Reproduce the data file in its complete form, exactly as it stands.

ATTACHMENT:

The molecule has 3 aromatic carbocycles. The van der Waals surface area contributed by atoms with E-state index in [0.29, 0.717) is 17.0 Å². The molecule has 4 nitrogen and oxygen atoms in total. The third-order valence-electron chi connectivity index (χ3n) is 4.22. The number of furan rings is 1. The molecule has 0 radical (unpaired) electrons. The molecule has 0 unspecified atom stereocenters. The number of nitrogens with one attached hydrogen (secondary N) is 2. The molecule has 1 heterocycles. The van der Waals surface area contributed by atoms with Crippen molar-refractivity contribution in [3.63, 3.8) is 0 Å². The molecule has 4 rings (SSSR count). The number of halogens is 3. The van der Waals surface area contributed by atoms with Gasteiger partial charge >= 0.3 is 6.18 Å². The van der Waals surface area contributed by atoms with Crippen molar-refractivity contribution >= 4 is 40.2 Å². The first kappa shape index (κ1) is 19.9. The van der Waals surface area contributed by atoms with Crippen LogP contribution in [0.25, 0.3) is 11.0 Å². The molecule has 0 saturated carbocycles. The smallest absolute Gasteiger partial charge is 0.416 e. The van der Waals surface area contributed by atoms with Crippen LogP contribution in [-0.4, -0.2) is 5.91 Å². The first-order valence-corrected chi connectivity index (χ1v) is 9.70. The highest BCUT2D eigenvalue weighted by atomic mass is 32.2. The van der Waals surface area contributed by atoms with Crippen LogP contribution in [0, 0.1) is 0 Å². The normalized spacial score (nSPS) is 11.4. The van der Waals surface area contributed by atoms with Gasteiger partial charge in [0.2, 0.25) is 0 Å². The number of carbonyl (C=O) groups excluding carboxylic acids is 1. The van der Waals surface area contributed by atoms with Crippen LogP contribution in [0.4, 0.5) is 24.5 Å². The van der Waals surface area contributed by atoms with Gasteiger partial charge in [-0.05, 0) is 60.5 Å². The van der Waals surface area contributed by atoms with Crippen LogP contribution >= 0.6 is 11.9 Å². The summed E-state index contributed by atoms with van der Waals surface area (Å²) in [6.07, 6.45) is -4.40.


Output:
The molecule has 3 aromatic carbocycles. The van der Waals surface area contributed by atoms with E-state index in [0.29, 0.717) is 17.0 Å². The molecule has 4 nitrogen and oxygen atoms in total. The third-order valence-electron chi connectivity index (χ3n) is 4.22. The number of furan rings is 1. The molecule has 0 radical (unpaired) electrons. The molecule has 0 unspecified atom stereocenters. The number of nitrogens with one attached hydrogen (secondary N) is 2. The molecule has 1 heterocycles. The van der Waals surface area contributed by atoms with Crippen molar-refractivity contribution in [3.63, 3.8) is 0 Å². The molecule has 4 rings (SSSR count). The number of halogens is 3. The van der Waals surface area contributed by atoms with Gasteiger partial charge >= 0.3 is 6.18 Å². The van der Waals surface area contributed by atoms with Crippen molar-refractivity contribution >= 4 is 40.2 Å². The first kappa shape index (κ1) is 19.9. The van der Waals surface area contributed by atoms with Crippen LogP contribution in [0.25, 0.3) is 11.0 Å². The molecule has 0 saturated carbocycles. The smallest absolute Gasteiger partial charge is 0.416 e. The van der Waals surface area contributed by atoms with Crippen LogP contribution in [-0.4, -0.2) is 5.91 Å². The first-order valence-corrected chi connectivity index (χ1v) is 9.70. The highest BCUT2D eigenvalue weighted by atomic mass is 32.2. The van der Waals surface area contributed by atoms with Crippen LogP contribution in [0, 0.1) is 0 Å². The normalized spacial score (nSPS) is 11.4. The van der Waals surface area contributed by atoms with Gasteiger partial charge in [0.2, 0.25) is 0 Å². The number of carbonyl (C=O) groups excluding carboxylic acids is 1. The van der Waals surface area contributed by atoms with Crippen LogP contribution in [0.4, 0.5) is 24.5 Å². The van der Waals surface area contributed by atoms with Gasteiger partial charge in [-0.05, 0) is 60.5 Å². The van der Waals surface area contributed by atoms with Crippen LogP contribution >= 0.6 is 11.9 Å². The summed E-state index contributed by atoms with van der Waals surface area (Å²) in [6.07, 6.45) is -4.40.